Sebastian Adams, Composer in Residence 2016: Blog 4
It’s three months to the day since I last blogged about my time as RTÉ lyric fm Composer in Residence (meaning my year is almost three quarters finished). The piece for the RTÉ Concert Orchestra seems a distant blink in the past, although the parts are still being re-proofed over and over, whenever I can face them. A single mistake can make you look stupid in front of an orchestra, or even derail an entire piece, and it’s almost impossible to catch every error. A mistake that is glaringly obvious when you start trying to play the clarinet part can be almost impossible to find when you have a full score with roughly 50,000 notes to sift through. That’s what mine had, and so I spent far too much of the summer with piles of paper gradually moving from one side of my desk to the other…
Apart from that, I had a lot of interesting work to do: I spent a long time on projects for the RTÉ ConTempo Quartet, writing them a piece (which I’m very happy with – they’ll be touring the country in October) and also writing programme notes for the Bartok String Quartets and the Haydn Op. 76 Quartets. Those quartets (12 in total) are among the greatest music there is, and it was an absolute pleasure to read about them and try to form enough opinions about them to write the notes. I didn’t manage a holiday, but I did get a working break in Bern, visiting two good friends and doing two free improvisation gigs (viola, vocals and electronics). Incredibly beautiful city, and floating down the river Aare at top speed looks likely to be my lasting memory of Summer 2016. The string quartet for ConTempo was written very soon after the Concert Orchestra piece and meant my compositional energies have got a bit low, so I am happy to have other things to be focusing on for the next while (although I do have a Christmas Carol to finish shortly).
In the next six weeks I have a part in organising two very big events… The first is a performance of Bach’s St John Passion with Fishamble Sinfonia in Christ Church Cathedral on 1st October, with Residentie Bachkoor (over from the Hague). This is a huge step forward (and back) for Fishamble Sinfonia, by far the largest and most difficult piece we’ve decided to play, and also a step into real baroque territory away from our usual early classical music. It’s exciting to be a part of it, it’s such beautiful music, but the rest of the committee and I are spending a lot of time worrying about where to get 86 choir risers and so on. If you’re interested, you can find out more here.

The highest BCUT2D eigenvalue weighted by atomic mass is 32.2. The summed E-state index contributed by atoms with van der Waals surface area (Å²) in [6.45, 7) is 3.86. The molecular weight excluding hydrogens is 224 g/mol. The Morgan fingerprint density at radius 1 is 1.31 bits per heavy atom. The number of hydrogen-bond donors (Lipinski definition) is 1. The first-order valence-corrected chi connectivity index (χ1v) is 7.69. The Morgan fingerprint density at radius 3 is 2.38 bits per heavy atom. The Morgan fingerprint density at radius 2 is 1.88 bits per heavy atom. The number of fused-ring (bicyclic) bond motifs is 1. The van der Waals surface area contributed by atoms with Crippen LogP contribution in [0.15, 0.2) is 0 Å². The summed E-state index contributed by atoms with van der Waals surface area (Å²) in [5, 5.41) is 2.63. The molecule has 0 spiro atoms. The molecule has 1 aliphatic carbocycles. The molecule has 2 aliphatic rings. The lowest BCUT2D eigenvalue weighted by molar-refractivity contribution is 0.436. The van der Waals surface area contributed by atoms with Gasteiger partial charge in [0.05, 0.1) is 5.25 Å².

The second is two weeks later, when Kirkos will do a massive presentation of work from and inspired by the Fluxus movement. Fluxus is basically a response to the mummification of art, and comprises most of the weirdest things you have ever heard being done in the name of art (often with serious points behind them). Fluxfest is a huge operation, happening in the Temple Bar Gallery Atrium Space on 15th October, incorporating about ten brand new pieces (and all the logistics associated with actually getting them), video pieces, a couple of pianos, a bale of hay and all sorts of other props, a whole collection of spare/old instruments we will have to find in skips (all donations welcome – email me!) etc. etc. Rob Coleman and I have spent countless hours searching for existing Fluxus pieces to perform, and we’ve started holding workshops for our players as they need to rethink their whole way of performing – if anything, knowing how to play an instrument very well is a disadvantage for this concert!!! It will be chaotic, thought provoking and absolutely amazing. Please come along! Thinking up something like Fluxfest and figuring out how to make it happen is a huge creative act in itself, and something I find just as artistically satisfying as actually writing music. If you create a truly memorable concert, you have made a real impact on the lives and minds of the people who attend – and that is being an artist is all about! The beauty of all this concert stuff is that it will activate a different creative impulse, allowing my composition cells to recharge – come October 16th (or maybe after a short holiday to make up for my busy summer), I’ll be ready to dive headlong into a piece for the RTÉ National Symphony Orchestra, who probably won’t know what hit them, judging from what I’m currently feeding my brain here.
Click here for previous Blog entries by Sebastian
Find out more about Sebastian Adams and previous Composers in Residence here